Matt

    “Photography is a complex and fluid medium, and its many factors are not applied in simple sequence. Rather, the process may be likened to the art of the juggler in keeping many balls in the air at one time!”

    Ansel Adams, from the introduction to The Negative - The New Ansel Adams Photography Series / Book 2

  6. #6
    StoneNYC's Avatar
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    Ansco Copper Intensifier - any good?

    Quote Originally Posted by MattKing View Post
    Do with it whatever will best assist your photography.

    That is the best way of honouring him.

    I'm sure that there must be something like filters or other accessories that will work with your equipment - keep and use them in his memory.

    It would also be in order to keep something that isn't particularly saleable, but has a real history, as a memento.
    Thanks, that's why I'm keeping the Minolta


    ~Stone

    Mamiya: 7 II, RZ67 Pro II / Canon: 1V, AE-1, 5DmkII / Kodak: No 1 Pocket Autographic, No 1A Pocket Autographic | Sent w/ iPhone using Tapatalk
    ~Stone | "...of course, that's just my opinion. I could be wrong." ~Dennis Miller

  7. #7

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    Copper toner is a very popular and effective way of getting brown to red-brown tones. Your bottle is small, so it probably doesn't make much, maybe 500 ml (read the instructions on the bottle). The components of copper toners are long lived - copper sulfate, citrate, potassium ferricyanide, maybe ammonium carbonate, maybe something else - so the old bottle may still be good. Copper toner is a direct toner, somewhat related to the iron blue toners. The image is copper ferrocyanide (I think), which is long lasting but not indefinitely stable.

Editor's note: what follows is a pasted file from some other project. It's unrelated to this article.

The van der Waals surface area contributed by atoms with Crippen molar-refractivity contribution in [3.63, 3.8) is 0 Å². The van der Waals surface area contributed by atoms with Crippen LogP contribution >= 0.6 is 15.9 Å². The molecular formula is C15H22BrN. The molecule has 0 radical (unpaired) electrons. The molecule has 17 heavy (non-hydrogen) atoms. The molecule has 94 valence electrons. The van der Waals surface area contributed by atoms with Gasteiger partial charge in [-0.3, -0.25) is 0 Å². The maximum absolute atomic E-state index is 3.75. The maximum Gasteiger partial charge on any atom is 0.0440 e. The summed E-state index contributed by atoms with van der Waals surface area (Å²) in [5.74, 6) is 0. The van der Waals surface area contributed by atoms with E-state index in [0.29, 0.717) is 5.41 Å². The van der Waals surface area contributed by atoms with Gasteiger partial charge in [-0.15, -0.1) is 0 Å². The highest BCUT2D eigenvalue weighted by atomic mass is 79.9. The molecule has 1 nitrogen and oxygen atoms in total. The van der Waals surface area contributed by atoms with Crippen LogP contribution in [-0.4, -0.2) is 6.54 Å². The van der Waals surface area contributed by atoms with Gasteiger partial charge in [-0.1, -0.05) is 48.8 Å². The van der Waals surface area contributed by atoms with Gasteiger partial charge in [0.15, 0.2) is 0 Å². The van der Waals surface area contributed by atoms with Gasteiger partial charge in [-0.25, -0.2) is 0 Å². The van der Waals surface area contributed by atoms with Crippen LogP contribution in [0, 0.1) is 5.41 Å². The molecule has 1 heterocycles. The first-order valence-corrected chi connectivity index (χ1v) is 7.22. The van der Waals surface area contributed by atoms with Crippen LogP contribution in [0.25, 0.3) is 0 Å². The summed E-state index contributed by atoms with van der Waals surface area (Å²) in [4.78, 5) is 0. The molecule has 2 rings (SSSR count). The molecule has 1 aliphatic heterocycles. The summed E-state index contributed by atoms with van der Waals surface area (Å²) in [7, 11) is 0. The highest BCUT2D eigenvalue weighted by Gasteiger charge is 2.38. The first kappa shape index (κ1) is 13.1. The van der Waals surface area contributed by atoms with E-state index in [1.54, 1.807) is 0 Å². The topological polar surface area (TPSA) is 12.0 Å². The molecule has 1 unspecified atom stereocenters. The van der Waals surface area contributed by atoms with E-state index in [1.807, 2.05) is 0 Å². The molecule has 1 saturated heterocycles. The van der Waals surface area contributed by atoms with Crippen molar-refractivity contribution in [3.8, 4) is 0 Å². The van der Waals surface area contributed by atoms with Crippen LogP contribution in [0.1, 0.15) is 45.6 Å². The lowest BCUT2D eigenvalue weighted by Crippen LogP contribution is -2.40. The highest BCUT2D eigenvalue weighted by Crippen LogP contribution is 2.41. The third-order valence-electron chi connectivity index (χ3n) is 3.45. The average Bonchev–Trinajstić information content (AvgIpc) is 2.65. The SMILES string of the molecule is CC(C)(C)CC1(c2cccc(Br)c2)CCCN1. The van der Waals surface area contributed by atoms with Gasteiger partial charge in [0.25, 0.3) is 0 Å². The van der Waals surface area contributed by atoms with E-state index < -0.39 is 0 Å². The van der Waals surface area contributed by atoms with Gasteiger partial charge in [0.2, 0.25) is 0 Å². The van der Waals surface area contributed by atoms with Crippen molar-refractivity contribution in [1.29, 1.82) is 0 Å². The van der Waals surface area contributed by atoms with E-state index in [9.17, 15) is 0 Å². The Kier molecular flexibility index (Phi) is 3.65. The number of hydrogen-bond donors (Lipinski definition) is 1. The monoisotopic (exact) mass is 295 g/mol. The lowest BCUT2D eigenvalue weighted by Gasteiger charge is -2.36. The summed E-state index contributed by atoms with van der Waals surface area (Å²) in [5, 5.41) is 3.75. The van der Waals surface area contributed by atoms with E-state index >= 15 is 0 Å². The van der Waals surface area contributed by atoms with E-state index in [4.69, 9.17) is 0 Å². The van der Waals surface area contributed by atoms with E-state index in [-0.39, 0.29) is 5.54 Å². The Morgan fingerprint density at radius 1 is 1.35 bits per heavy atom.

8. #8

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    Copper intensifier is discussed on pages 318-320 of this 1909 magazine article.

    http://books.google.com/books?id=e58...sifier&f=false

  9. #9

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    I had thought the link might get me into the book for those pages but it doesn't seem to. Briefly what does Mr Wilson say on said pages? Is it for instance a film intensifier and not a copper print toner or does it do both?

    Thanks

    pentaxuser

  10. #10
    bobwysiwyg's Avatar
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    It did take me to the page (Kindle Fire browser). Preceded by more info. this part might be relevant to your question.

    The bromo-iodide of copper intensifier is better in everyway than the uranium, although perhaps a little more expensive and troublesome to make up. But it may be used for bromide papers and lantern slides as well as for negatives. With all it has a toning action just as uranium, and is far more reliable.
    Never heard of uranium toner, think I'll pass on that one.
    WYSIWYG - At least that's my goal.

    Portfolio-http://apug.org/forums/portfolios.php?u=25518